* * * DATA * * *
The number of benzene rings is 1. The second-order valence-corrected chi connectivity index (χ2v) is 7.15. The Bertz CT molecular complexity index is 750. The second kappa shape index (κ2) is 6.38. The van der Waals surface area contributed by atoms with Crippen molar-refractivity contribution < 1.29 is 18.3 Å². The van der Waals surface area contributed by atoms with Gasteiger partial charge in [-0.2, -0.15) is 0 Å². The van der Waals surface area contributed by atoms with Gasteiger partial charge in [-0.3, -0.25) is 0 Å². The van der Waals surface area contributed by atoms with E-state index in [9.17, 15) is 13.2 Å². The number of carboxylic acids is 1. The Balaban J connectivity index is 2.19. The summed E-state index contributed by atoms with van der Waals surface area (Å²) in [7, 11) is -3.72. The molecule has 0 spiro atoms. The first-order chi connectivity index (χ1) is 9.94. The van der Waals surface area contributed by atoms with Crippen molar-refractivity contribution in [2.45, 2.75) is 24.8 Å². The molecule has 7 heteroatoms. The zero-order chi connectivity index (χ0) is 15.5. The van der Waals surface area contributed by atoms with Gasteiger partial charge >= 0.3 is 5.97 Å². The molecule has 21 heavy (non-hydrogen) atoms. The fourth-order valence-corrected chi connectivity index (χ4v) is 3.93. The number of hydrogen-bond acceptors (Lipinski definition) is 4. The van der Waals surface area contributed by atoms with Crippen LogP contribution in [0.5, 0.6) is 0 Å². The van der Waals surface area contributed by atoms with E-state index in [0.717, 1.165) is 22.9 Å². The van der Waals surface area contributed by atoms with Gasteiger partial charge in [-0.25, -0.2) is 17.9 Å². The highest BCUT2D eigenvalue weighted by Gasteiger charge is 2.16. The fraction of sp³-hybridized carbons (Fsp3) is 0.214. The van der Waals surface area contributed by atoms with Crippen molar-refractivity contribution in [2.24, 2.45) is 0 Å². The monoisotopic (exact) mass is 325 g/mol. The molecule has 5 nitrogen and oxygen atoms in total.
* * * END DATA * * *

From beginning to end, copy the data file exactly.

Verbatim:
The number of benzene rings is 1. The second-order valence-corrected chi connectivity index (χ2v) is 7.15. The Bertz CT molecular complexity index is 750. The second kappa shape index (κ2) is 6.38. The van der Waals surface area contributed by atoms with Crippen molar-refractivity contribution < 1.29 is 18.3 Å². The van der Waals surface area contributed by atoms with Gasteiger partial charge in [-0.2, -0.15) is 0 Å². The van der Waals surface area contributed by atoms with Gasteiger partial charge in [-0.3, -0.25) is 0 Å². The van der Waals surface area contributed by atoms with E-state index in [9.17, 15) is 13.2 Å². The number of carboxylic acids is 1. The Balaban J connectivity index is 2.19. The summed E-state index contributed by atoms with van der Waals surface area (Å²) in [7, 11) is -3.72. The molecule has 0 spiro atoms. The first-order chi connectivity index (χ1) is 9.94. The van der Waals surface area contributed by atoms with Crippen molar-refractivity contribution in [2.45, 2.75) is 24.8 Å². The molecule has 7 heteroatoms. The zero-order chi connectivity index (χ0) is 15.5. The van der Waals surface area contributed by atoms with Gasteiger partial charge >= 0.3 is 5.97 Å². The molecule has 21 heavy (non-hydrogen) atoms. The fourth-order valence-corrected chi connectivity index (χ4v) is 3.93. The number of hydrogen-bond acceptors (Lipinski definition) is 4. The van der Waals surface area contributed by atoms with Crippen LogP contribution in [0.5, 0.6) is 0 Å². The van der Waals surface area contributed by atoms with E-state index in [0.717, 1.165) is 22.9 Å². The van der Waals surface area contributed by atoms with Gasteiger partial charge in [-0.25, -0.2) is 17.9 Å². The highest BCUT2D eigenvalue weighted by Gasteiger charge is 2.16. The fraction of sp³-hybridized carbons (Fsp3) is 0.214. The van der Waals surface area contributed by atoms with Crippen molar-refractivity contribution in [2.24, 2.45) is 0 Å². The monoisotopic (exact) mass is 325 g/mol. The molecule has 5 nitrogen and oxygen atoms in total.